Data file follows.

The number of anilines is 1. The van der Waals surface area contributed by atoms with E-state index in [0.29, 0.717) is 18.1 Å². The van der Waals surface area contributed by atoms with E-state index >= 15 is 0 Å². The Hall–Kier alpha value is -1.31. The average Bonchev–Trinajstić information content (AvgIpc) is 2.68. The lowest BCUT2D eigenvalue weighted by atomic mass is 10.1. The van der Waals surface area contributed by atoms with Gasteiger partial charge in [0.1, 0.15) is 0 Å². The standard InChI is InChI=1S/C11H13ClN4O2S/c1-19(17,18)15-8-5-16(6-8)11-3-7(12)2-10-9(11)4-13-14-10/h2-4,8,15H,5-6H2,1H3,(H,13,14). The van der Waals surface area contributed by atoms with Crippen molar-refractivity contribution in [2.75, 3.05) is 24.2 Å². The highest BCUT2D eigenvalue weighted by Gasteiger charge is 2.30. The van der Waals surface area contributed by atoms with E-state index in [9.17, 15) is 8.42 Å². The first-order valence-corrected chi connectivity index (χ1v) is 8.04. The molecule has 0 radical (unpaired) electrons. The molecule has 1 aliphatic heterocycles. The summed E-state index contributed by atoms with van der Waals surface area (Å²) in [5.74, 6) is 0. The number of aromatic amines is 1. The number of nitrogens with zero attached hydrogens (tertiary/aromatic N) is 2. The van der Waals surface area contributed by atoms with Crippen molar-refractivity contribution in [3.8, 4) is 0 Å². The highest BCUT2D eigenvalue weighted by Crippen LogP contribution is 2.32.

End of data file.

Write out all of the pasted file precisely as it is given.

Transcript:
The number of anilines is 1. The van der Waals surface area contributed by atoms with E-state index in [0.29, 0.717) is 18.1 Å². The van der Waals surface area contributed by atoms with E-state index >= 15 is 0 Å². The Hall–Kier alpha value is -1.31. The average Bonchev–Trinajstić information content (AvgIpc) is 2.68. The lowest BCUT2D eigenvalue weighted by atomic mass is 10.1. The van der Waals surface area contributed by atoms with Gasteiger partial charge in [0.1, 0.15) is 0 Å². The standard InChI is InChI=1S/C11H13ClN4O2S/c1-19(17,18)15-8-5-16(6-8)11-3-7(12)2-10-9(11)4-13-14-10/h2-4,8,15H,5-6H2,1H3,(H,13,14). The van der Waals surface area contributed by atoms with Crippen molar-refractivity contribution in [2.75, 3.05) is 24.2 Å². The highest BCUT2D eigenvalue weighted by Gasteiger charge is 2.30. The van der Waals surface area contributed by atoms with E-state index in [9.17, 15) is 8.42 Å². The first-order valence-corrected chi connectivity index (χ1v) is 8.04. The molecule has 0 radical (unpaired) electrons. The molecule has 1 aliphatic heterocycles. The summed E-state index contributed by atoms with van der Waals surface area (Å²) in [5.74, 6) is 0. The number of aromatic amines is 1. The number of nitrogens with zero attached hydrogens (tertiary/aromatic N) is 2. The van der Waals surface area contributed by atoms with Crippen molar-refractivity contribution in [3.8, 4) is 0 Å². The highest BCUT2D eigenvalue weighted by Crippen LogP contribution is 2.32.